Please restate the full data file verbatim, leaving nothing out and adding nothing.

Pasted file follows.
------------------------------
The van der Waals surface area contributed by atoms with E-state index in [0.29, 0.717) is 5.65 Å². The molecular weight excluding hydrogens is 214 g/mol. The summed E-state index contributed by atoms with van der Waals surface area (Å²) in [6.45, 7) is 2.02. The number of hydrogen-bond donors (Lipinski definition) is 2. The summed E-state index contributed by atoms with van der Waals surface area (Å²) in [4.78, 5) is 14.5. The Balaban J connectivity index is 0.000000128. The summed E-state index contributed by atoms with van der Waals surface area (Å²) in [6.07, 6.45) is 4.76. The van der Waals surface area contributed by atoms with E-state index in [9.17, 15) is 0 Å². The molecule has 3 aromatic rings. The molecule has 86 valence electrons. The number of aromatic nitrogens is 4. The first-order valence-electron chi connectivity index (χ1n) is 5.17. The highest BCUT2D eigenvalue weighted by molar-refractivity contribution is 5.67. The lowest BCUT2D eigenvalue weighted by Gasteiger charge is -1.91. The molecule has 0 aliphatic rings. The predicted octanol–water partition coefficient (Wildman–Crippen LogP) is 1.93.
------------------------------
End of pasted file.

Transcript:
The van der Waals surface area contributed by atoms with E-state index in [0.29, 0.717) is 5.65 Å². The molecular weight excluding hydrogens is 214 g/mol. The summed E-state index contributed by atoms with van der Waals surface area (Å²) in [6.45, 7) is 2.02. The number of hydrogen-bond donors (Lipinski definition) is 2. The summed E-state index contributed by atoms with van der Waals surface area (Å²) in [4.78, 5) is 14.5. The Balaban J connectivity index is 0.000000128. The summed E-state index contributed by atoms with van der Waals surface area (Å²) in [6.07, 6.45) is 4.76. The van der Waals surface area contributed by atoms with E-state index in [9.17, 15) is 0 Å². The molecule has 3 aromatic rings. The molecule has 86 valence electrons. The number of aromatic nitrogens is 4. The first-order valence-electron chi connectivity index (χ1n) is 5.17. The highest BCUT2D eigenvalue weighted by molar-refractivity contribution is 5.67. The lowest BCUT2D eigenvalue weighted by Gasteiger charge is -1.91. The molecule has 0 aliphatic rings. The predicted octanol–water partition coefficient (Wildman–Crippen LogP) is 1.93.